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Common drugs 'cause 1,200 heart attack deaths a year'
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Common drugs 'cause 1,200 heart attack deaths a year'

By Jeremy Laurance, Health Editor
11 May 2005

Millions of patients who take drugs prescribed for ailments from sore throats to indigestion may risk a heart attack, researchers have warned.

The drugs, including Antibiotics , indigestion remedies and treatments for mental illness, could cause up to 1,200 heart attack deaths a year in the UK and 15,000 in Europe and the US, the researchers said.

A study in the Netherlands has found the drugs interfered with the electrical activity controlling the heartbeat, increasing the risk of sudden death due to cardiac arrest by three times. Of the seven drugs studied, two are the Antibiotics erythromycin and clarithromycin. Others on the risk-list are cisapride and domperidone, which are used to treat gastro-intestinal conditions, and the anti-psychotic medications chlorpromazine, haloperidol and pimozide.

All the drugs were known to prolong the heart's QTc interval - a measurement of the electrical activity linked to the contraction of heart muscle cells. Drugs that increase the QTc interval can cause life-threatening disruptions of heart rhythms. But the new study is thought to be the first to investigate links with sudden death.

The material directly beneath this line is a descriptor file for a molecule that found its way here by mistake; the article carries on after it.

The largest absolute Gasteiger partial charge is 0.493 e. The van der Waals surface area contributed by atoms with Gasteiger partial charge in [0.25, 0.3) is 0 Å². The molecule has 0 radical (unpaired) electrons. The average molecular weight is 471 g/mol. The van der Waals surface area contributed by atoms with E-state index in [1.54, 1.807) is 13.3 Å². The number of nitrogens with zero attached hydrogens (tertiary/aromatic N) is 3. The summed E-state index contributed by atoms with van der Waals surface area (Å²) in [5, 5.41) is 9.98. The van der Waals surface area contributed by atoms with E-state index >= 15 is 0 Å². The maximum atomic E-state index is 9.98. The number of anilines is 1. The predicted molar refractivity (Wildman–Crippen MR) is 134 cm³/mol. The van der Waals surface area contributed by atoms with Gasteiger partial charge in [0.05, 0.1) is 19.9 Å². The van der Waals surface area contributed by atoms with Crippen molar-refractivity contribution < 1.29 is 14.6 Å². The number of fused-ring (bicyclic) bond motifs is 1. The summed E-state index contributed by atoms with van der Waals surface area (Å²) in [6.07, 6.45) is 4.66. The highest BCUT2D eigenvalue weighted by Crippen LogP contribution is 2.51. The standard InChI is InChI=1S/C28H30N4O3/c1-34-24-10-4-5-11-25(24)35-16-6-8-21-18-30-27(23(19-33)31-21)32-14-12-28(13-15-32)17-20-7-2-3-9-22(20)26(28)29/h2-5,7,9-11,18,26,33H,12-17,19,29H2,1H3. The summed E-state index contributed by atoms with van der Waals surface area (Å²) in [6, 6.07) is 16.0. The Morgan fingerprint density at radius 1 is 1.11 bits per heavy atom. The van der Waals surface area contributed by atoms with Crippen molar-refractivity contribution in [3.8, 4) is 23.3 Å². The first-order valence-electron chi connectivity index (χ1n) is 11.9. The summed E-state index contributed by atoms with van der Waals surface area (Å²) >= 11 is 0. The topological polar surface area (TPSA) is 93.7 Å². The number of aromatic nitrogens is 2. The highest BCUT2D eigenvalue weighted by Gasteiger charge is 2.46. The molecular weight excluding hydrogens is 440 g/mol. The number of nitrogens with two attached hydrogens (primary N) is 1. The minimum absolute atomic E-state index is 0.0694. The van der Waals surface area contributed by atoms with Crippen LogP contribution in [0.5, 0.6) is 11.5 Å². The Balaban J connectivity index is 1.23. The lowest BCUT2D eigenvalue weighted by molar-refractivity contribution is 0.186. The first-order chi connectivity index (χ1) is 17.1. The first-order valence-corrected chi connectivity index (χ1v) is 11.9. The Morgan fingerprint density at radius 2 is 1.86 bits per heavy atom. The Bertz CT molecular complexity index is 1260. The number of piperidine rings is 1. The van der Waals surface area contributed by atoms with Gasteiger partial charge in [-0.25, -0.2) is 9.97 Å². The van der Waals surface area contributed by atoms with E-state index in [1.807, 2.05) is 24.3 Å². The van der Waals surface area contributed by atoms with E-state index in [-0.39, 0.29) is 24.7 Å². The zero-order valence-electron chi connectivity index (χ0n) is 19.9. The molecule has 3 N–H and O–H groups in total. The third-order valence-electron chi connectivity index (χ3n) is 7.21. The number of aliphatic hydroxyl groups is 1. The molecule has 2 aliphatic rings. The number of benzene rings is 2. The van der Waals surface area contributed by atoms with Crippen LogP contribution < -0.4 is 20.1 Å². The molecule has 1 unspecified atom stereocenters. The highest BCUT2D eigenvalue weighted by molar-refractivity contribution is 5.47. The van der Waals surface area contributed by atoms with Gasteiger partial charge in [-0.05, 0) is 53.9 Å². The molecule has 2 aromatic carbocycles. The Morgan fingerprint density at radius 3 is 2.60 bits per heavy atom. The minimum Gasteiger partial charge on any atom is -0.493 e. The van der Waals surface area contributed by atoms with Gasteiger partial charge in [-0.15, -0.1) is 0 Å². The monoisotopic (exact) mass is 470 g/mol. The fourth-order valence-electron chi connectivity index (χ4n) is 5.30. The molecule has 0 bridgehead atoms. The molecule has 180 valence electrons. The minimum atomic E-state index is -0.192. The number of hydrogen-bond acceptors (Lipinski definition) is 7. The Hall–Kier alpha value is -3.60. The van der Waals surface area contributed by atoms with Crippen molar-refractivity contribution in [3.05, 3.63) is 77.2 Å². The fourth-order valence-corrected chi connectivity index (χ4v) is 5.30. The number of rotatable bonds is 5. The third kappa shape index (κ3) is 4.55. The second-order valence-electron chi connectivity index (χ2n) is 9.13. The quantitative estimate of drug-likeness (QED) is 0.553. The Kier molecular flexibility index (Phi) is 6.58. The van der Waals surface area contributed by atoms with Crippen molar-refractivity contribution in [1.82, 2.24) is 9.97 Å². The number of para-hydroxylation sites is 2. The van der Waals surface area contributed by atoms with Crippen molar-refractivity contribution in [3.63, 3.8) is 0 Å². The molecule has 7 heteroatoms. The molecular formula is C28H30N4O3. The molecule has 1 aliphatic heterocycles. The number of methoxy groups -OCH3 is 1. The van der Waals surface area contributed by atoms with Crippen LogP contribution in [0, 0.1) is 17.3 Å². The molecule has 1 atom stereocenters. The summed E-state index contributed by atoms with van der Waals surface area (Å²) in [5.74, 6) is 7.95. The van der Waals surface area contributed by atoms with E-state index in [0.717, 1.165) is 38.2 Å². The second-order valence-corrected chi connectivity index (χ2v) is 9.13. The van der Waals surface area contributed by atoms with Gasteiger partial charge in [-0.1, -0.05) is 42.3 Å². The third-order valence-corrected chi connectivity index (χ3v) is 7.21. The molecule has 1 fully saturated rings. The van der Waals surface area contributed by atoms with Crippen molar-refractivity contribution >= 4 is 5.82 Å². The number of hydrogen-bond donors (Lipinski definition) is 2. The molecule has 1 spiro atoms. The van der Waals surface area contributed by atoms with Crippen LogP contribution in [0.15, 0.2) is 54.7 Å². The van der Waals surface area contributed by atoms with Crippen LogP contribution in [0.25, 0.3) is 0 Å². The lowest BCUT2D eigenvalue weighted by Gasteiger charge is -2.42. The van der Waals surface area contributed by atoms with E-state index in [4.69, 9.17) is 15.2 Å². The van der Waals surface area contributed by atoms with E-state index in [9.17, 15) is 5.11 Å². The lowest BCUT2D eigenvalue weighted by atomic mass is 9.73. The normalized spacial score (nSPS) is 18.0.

The findings, which are published in the European Heart Journal, emerged from a study of 775 cases of sudden heart death between 1995 and 2003. Researchers found that the seven drugs were likely to have been responsible for 320 of these deaths. This equated to about 1,200 deaths in the UK and 15,000 across Europe and the US.

Dr Bruno Stricker, from the Erasmus Medical Centre in Rotterdam, who led the study, said that although the findings were significant, it was important to keep them in proportion.

Between one and two people in every thousand die from sudden cardiac arrests a year. Among those who take the drugs the findings show the risk rises to three in a thousand.

Dr Stricker said: "These drugs are vital treatments for serious conditions in many cases, so it is essential that patients should not stop taking them on their own initiative. If they are concerned they should talk to their doctor."

The risks were highest among those who had been on the drugs for less than 90 days. The risk also tended to be higher among women than men and among older patients.

Many drugs had a disrupting effect on the heart's rhythm but sudden cardiac deaths caused by them were "relatively uncommon", Dr Stricker said.

He added: "Nevertheless, these findings are important to regulatory authorities because QTc prolongation is used as a surrogate marker for the prediction of adverse drug effects."

Cisapride was withdrawn in 2000 because of its effect on the heart. Some of the other drugs, such as erythromycin and chlorpromazine, are older drugs that have been supplanted by modern equivalents.

The British Heart Foundation said the findings should be treated with caution. Professor Peter Weissberg, the medical director, said: "It has been known for many years that certain drugs change the heart rhythm ... However, this is still a rare phenomenon, and not all of the deaths reported in this study can clearly be attributed to the effects of the drugs.

"Patients, particularly those with heart disease, should not take new medications without first discussing it with their doctor."


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